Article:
The version of the 2012 Farm Bill that passed a House Committee earlier in July did not include an amendment that would have expanded Panther Swamp National Wildlife Refuge’s acquisition boundary by 48,000 acres.
The issue has been given new life, though, by Second District Congressman Bennie Thompson.
The panic over the possibility of private land being conveyed to the federal government is back, too.
Thompson, D-Bolton, has done what is known as “pre-filed” legislation that would expand the acquisition areas for Panther Swamp in Yazoo County and for Mississippi Sandhill Crane NWR and the Private John Allen National Fish Hatchery. The bill has not been enrolled, which means it has not been assigned to a committee, and has not started the legislative process. It’s possible the bill could be attached as an amendment to another bill, but that had not happened as of last Wednesday.
Messages left at Thompson’s office in Washington were not returned last week.
Terms of the bill call for each of the NWRs and the hatchery to expand only where there is a landowner willing to sell. That hasn’t prevented Yazoo County officials from condemning the notion. Supervisors, after being told by the tax assessor that the land included in Panther Swamp’s boundary expansion brings in over $500,000 in annual property taxes, unanimously passed a resolution signaling that body’s opposition to the expansion. The Yazoo Herald newspaper reported the assessed value of the targeted area is $4.8 million. Much of it is farm land, interrupted in spots by swamps, creeks, the Yazoo River and Wolf Lake.
And Henry Cote, president of the Yazoo County Chamber of Commerce, said the lack of communication about the idea of expanding the roughly 50,000-acre refuge is troubling. Cote said nobody from the city or county was given a heads-up about the expansion amendment being tacked on to the Farm Bill until the House Committee on Agriculture had finished its mark-up period. He added that nobody from the U.S. Fish and Wildlife Service, which manages the refuge, or the Department of the Interior, which has dominion over it, has been in contact with local government.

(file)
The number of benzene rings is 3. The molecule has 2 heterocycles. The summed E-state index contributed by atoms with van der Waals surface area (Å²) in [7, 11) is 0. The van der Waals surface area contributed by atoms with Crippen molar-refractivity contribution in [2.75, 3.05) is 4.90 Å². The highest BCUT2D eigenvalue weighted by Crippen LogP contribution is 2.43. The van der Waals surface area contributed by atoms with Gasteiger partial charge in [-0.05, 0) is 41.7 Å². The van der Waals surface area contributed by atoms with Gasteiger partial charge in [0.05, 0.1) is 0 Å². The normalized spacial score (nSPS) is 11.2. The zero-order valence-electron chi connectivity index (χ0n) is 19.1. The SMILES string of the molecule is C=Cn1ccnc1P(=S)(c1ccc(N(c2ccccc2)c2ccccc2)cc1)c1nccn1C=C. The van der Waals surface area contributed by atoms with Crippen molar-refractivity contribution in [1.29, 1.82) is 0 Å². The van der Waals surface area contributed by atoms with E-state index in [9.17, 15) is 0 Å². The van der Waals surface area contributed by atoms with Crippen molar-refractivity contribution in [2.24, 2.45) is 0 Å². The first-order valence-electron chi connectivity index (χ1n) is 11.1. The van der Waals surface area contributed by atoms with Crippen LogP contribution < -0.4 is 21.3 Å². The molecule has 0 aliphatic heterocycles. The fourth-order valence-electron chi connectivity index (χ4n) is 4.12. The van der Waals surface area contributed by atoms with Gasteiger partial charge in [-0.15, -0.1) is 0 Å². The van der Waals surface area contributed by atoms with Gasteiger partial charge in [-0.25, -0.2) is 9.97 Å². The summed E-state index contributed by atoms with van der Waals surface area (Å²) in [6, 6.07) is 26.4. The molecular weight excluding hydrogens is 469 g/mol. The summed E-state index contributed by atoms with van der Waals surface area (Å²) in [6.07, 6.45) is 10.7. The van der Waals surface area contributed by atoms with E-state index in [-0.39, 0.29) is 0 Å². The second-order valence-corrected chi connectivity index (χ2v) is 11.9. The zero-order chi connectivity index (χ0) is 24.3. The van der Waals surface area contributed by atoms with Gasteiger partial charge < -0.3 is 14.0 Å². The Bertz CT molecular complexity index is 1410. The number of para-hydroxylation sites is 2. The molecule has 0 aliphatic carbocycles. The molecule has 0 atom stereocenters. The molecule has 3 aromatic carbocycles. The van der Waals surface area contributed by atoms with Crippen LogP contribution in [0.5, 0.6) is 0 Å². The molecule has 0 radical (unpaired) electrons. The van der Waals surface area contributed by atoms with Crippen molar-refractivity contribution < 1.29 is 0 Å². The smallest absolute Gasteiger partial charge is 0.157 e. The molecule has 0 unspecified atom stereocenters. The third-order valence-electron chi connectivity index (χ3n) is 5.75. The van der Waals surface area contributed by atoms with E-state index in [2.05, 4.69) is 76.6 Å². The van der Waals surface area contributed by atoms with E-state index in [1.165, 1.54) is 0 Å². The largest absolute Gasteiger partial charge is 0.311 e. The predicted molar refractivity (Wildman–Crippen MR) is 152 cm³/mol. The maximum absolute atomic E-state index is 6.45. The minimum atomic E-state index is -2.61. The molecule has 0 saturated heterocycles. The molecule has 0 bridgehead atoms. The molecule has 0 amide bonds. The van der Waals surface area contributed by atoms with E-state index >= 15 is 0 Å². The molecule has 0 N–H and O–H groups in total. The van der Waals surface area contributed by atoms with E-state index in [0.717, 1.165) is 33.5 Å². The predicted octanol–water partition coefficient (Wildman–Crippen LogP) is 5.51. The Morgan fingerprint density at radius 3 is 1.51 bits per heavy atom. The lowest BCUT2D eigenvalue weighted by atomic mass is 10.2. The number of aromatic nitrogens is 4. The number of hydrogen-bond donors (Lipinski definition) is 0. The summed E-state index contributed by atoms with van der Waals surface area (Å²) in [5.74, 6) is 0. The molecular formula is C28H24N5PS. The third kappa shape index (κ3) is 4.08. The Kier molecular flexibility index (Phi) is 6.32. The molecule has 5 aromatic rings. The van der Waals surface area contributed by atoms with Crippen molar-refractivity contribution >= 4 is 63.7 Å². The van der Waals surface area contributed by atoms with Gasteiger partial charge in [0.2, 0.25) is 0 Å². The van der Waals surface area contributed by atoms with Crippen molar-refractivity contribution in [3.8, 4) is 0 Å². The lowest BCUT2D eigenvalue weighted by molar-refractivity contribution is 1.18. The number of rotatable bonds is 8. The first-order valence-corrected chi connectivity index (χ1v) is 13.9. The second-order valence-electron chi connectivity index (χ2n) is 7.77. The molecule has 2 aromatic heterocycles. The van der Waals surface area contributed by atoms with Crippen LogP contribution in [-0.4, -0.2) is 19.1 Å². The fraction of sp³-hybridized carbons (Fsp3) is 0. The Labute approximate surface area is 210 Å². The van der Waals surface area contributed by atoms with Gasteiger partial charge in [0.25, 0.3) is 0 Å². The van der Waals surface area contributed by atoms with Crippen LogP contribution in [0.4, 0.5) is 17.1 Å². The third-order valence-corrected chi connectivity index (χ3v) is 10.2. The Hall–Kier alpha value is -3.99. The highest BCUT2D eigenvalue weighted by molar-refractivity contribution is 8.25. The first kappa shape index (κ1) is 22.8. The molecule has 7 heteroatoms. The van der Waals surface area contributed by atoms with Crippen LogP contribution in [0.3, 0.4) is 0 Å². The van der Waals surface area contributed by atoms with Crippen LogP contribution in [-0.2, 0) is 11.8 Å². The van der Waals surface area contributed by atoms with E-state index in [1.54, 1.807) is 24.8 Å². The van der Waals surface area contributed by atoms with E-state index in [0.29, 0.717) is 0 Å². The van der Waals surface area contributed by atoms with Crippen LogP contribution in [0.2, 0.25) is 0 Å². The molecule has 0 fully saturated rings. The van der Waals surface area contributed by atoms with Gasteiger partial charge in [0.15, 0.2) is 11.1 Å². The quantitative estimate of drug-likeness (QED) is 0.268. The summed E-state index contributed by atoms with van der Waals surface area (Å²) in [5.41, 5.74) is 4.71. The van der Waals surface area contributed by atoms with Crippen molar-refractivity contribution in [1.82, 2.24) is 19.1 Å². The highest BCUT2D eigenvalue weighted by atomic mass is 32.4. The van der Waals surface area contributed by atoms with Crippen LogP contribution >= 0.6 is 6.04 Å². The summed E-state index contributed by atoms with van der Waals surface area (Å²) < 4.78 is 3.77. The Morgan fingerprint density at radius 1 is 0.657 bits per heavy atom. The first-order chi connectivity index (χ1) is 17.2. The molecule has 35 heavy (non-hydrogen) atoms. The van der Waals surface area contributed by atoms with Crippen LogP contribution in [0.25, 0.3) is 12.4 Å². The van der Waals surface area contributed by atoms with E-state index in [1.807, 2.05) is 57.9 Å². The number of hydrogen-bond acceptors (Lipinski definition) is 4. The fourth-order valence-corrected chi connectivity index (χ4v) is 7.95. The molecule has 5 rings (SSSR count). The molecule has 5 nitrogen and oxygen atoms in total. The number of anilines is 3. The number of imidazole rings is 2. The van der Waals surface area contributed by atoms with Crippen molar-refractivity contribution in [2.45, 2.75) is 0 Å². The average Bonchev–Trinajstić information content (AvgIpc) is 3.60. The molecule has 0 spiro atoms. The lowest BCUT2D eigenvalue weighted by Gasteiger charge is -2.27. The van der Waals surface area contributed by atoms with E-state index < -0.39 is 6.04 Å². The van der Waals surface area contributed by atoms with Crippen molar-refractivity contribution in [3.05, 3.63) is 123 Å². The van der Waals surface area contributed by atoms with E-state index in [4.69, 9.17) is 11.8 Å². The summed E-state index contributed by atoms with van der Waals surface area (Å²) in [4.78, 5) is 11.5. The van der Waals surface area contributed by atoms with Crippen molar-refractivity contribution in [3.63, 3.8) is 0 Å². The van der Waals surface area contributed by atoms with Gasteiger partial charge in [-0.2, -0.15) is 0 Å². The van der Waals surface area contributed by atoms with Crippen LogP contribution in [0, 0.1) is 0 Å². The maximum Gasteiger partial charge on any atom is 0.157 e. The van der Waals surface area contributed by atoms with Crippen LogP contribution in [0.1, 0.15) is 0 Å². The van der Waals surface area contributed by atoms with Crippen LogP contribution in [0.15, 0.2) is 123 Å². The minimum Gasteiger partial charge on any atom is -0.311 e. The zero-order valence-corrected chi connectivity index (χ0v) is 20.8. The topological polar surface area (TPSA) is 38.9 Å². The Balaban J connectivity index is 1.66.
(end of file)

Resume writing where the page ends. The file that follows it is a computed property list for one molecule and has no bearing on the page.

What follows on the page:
“And what’s even more alarming is that (Thompson) has revived the issue,” Cote said.
The proposed boundary area includes Wolf Lake and farm land surround it, which was one of the harder-hit regions from the 2011 flood. Many of the homes that line the lake required complete renovation after several feet of water seeped in and sat for weeks before draining. “This would wipe out all that new investment,” Cote said. “These people dealt with a 100-year flood last year, and now they have this hanging over them.”
Harry Simmons, who owns Simmons Catfish, takes a more measured approach. His catfish farm sits adjacent to Wolf Lake; many of his ponds were inundated with flood waters last year. His home and his processing plant, thanks to nearly three miles of levees Simmons built, stayed dry.
Simmons points to the provision of Thompson’s bill that stipulated that any land acquired for the expansion of Panther Swamp — or any of the wildlife sanctuaries listed — will require a landowner willing to sell. That seemingly takes off the table the government’s power of eminent domain, weakening the bill’s power to expand anything unless the people who currently live on the targeted land agree to it.
“It’s almost a non-issue right now, except for a few elected officials,” Simmons said. “I haven’t talked with anybody from the government about this, nor do I know of any landowner who has done anything like that.”
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